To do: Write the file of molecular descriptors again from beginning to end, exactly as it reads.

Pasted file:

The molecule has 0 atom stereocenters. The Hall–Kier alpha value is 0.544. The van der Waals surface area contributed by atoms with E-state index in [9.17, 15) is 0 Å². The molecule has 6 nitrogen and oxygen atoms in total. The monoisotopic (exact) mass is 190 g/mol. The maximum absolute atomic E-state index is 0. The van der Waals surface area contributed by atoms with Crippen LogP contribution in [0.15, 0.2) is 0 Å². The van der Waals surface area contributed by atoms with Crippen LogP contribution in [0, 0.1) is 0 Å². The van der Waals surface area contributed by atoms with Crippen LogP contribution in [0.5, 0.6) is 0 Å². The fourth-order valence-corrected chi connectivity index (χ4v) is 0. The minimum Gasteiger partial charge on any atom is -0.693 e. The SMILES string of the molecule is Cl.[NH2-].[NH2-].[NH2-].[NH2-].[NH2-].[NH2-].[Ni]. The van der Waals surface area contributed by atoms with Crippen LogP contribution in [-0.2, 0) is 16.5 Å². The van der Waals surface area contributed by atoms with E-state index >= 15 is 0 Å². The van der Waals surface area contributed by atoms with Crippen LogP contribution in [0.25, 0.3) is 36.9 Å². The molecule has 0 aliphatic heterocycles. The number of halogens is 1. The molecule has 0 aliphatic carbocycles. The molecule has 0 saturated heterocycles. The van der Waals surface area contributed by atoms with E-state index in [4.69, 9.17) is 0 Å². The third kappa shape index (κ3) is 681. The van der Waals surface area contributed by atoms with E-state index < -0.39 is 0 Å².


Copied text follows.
The molecule has 0 atom stereocenters. The Hall–Kier alpha value is 0.544. The van der Waals surface area contributed by atoms with E-state index in [9.17, 15) is 0 Å². The molecule has 6 nitrogen and oxygen atoms in total. The monoisotopic (exact) mass is 190 g/mol. The maximum absolute atomic E-state index is 0. The van der Waals surface area contributed by atoms with Crippen LogP contribution in [0.15, 0.2) is 0 Å². The van der Waals surface area contributed by atoms with Crippen LogP contribution in [0, 0.1) is 0 Å². The van der Waals surface area contributed by atoms with Crippen LogP contribution in [0.5, 0.6) is 0 Å². The fourth-order valence-corrected chi connectivity index (χ4v) is 0. The minimum Gasteiger partial charge on any atom is -0.693 e. The SMILES string of the molecule is Cl.[NH2-].[NH2-].[NH2-].[NH2-].[NH2-].[NH2-].[Ni]. The van der Waals surface area contributed by atoms with Crippen LogP contribution in [-0.2, 0) is 16.5 Å². The van der Waals surface area contributed by atoms with E-state index >= 15 is 0 Å². The van der Waals surface area contributed by atoms with Crippen LogP contribution in [0.25, 0.3) is 36.9 Å². The molecule has 0 aliphatic heterocycles. The number of halogens is 1. The molecule has 0 aliphatic carbocycles. The molecule has 0 saturated heterocycles. The van der Waals surface area contributed by atoms with E-state index in [4.69, 9.17) is 0 Å². The third kappa shape index (κ3) is 681. The van der Waals surface area contributed by atoms with E-state index < -0.39 is 0 Å².